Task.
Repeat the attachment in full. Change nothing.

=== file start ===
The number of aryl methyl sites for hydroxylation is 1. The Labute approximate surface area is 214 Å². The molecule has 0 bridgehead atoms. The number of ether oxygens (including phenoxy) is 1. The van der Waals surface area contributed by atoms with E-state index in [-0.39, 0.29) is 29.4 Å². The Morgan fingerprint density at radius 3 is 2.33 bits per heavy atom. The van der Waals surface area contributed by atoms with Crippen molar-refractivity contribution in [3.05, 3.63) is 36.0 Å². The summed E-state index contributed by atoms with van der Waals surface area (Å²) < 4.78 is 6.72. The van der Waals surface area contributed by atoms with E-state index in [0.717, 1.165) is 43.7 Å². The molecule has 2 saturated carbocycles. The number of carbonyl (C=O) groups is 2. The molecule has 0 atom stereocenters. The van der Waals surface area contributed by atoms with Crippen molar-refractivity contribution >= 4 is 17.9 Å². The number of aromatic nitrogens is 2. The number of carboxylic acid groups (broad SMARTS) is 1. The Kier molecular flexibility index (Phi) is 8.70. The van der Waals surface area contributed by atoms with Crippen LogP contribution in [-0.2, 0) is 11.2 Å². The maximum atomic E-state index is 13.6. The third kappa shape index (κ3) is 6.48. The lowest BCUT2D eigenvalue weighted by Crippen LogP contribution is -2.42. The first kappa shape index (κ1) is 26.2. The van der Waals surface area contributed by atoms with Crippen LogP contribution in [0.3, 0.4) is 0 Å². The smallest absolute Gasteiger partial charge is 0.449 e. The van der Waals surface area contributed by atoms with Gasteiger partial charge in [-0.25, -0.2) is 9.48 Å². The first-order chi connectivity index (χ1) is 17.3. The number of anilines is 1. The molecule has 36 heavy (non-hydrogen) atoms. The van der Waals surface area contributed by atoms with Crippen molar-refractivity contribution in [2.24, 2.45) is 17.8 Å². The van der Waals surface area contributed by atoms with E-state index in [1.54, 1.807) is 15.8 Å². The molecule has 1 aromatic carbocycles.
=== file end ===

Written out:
The number of aryl methyl sites for hydroxylation is 1. The Labute approximate surface area is 214 Å². The molecule has 0 bridgehead atoms. The number of ether oxygens (including phenoxy) is 1. The van der Waals surface area contributed by atoms with E-state index in [-0.39, 0.29) is 29.4 Å². The Morgan fingerprint density at radius 3 is 2.33 bits per heavy atom. The van der Waals surface area contributed by atoms with Crippen molar-refractivity contribution in [3.05, 3.63) is 36.0 Å². The summed E-state index contributed by atoms with van der Waals surface area (Å²) < 4.78 is 6.72. The van der Waals surface area contributed by atoms with E-state index in [0.717, 1.165) is 43.7 Å². The molecule has 2 saturated carbocycles. The number of carbonyl (C=O) groups is 2. The molecule has 0 atom stereocenters. The van der Waals surface area contributed by atoms with Crippen molar-refractivity contribution >= 4 is 17.9 Å². The number of aromatic nitrogens is 2. The number of carboxylic acid groups (broad SMARTS) is 1. The Kier molecular flexibility index (Phi) is 8.70. The van der Waals surface area contributed by atoms with Crippen LogP contribution in [-0.2, 0) is 11.2 Å². The maximum atomic E-state index is 13.6. The third kappa shape index (κ3) is 6.48. The lowest BCUT2D eigenvalue weighted by Crippen LogP contribution is -2.42. The first kappa shape index (κ1) is 26.2. The van der Waals surface area contributed by atoms with Crippen LogP contribution in [0.3, 0.4) is 0 Å². The smallest absolute Gasteiger partial charge is 0.449 e. The van der Waals surface area contributed by atoms with Gasteiger partial charge in [-0.25, -0.2) is 9.48 Å². The first-order chi connectivity index (χ1) is 17.3. The number of anilines is 1. The molecule has 36 heavy (non-hydrogen) atoms. The van der Waals surface area contributed by atoms with Crippen molar-refractivity contribution in [2.24, 2.45) is 17.8 Å². The van der Waals surface area contributed by atoms with E-state index in [1.54, 1.807) is 15.8 Å². The molecule has 1 aromatic carbocycles.